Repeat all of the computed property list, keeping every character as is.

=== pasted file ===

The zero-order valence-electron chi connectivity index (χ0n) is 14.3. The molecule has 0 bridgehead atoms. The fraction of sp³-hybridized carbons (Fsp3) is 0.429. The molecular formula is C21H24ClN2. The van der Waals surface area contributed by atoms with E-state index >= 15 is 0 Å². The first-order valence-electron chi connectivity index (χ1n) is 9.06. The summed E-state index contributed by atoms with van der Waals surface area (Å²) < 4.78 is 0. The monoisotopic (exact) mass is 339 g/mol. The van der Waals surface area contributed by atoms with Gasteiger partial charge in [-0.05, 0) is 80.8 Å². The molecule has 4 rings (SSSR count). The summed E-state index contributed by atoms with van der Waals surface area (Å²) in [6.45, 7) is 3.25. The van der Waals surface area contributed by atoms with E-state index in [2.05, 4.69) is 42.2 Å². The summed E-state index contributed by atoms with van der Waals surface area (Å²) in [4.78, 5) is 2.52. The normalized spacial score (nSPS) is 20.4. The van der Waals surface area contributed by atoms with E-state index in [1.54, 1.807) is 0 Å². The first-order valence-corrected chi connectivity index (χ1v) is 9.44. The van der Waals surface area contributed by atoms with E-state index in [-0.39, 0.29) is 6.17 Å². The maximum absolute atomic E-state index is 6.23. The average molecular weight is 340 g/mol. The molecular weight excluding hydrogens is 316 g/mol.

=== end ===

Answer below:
The zero-order valence-electron chi connectivity index (χ0n) is 14.3. The molecule has 0 bridgehead atoms. The fraction of sp³-hybridized carbons (Fsp3) is 0.429. The molecular formula is C21H24ClN2. The van der Waals surface area contributed by atoms with E-state index >= 15 is 0 Å². The first-order valence-electron chi connectivity index (χ1n) is 9.06. The summed E-state index contributed by atoms with van der Waals surface area (Å²) < 4.78 is 0. The monoisotopic (exact) mass is 339 g/mol. The van der Waals surface area contributed by atoms with Gasteiger partial charge in [-0.05, 0) is 80.8 Å². The molecule has 4 rings (SSSR count). The summed E-state index contributed by atoms with van der Waals surface area (Å²) in [6.45, 7) is 3.25. The van der Waals surface area contributed by atoms with E-state index in [2.05, 4.69) is 42.2 Å². The summed E-state index contributed by atoms with van der Waals surface area (Å²) in [4.78, 5) is 2.52. The normalized spacial score (nSPS) is 20.4. The van der Waals surface area contributed by atoms with E-state index in [1.54, 1.807) is 0 Å². The first-order valence-corrected chi connectivity index (χ1v) is 9.44. The van der Waals surface area contributed by atoms with E-state index in [-0.39, 0.29) is 6.17 Å². The maximum absolute atomic E-state index is 6.23. The average molecular weight is 340 g/mol. The molecular weight excluding hydrogens is 316 g/mol.